In these cases, it is of critical importance to intervene on the perception of volatility, uncertainty, complexity and ambiguity which is responsible for the impasse and the burn out, with the aim to modify the perspective with which the individual looks and approaches his context and generate a new emotional state.

Changing the perception of the context will change the way in which the individual will think of the context and, consequently, the emotions that his perception will generate and, eventually, the actions that the individual will initiate. Because when the individual changes how he thinks, he changes what he feels and, consequently, he changes what he does.

The individual can intervene on his own perceptions by

  • acquiring full awareness of the mechanisms and the strategies deployed to generate his perceptions,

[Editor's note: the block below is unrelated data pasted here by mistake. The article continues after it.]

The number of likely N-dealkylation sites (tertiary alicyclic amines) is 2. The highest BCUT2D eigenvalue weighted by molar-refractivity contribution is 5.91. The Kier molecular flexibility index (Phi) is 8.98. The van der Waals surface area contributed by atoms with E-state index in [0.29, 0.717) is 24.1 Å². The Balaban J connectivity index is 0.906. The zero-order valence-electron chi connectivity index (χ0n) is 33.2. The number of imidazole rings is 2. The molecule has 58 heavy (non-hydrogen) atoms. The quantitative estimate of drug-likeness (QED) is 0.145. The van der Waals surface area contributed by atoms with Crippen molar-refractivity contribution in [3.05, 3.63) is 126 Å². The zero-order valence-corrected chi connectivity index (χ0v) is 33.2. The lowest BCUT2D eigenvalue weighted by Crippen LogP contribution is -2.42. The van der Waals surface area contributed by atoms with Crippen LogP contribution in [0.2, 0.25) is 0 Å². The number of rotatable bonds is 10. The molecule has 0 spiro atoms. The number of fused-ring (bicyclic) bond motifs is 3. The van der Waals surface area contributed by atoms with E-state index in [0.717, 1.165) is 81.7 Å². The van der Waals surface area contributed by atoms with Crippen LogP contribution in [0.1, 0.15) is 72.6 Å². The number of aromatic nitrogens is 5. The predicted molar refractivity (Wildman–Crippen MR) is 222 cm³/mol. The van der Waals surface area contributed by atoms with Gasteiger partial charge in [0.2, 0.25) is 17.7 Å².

• disentangle his strategies between functional and dysfunctional ones and
  • restructuring dysfunctional strategies to make them functional. By doing so, the individual will change the perception of observed situations, circumstances and events. Consequently, his experience will change too.

Coaching offers numerous techniques with which to acquire awareness of one’s own perceptions, to evaluate the mechanisms and mental strategies that have determined them and modifying them as necessary. A Leader X.0 cannot ignore the knowledge and the application of these techniques on himself and on other individuals. Now more than ever, in fact, it is required that individuals working in VUCA contexts have the ability to go into their inner self and connect with themselves and to effectively use techniques to restructure their strategies, rebalance their perceptive function an restore their emotional balance to break out of the impasse and to overcome the burn out.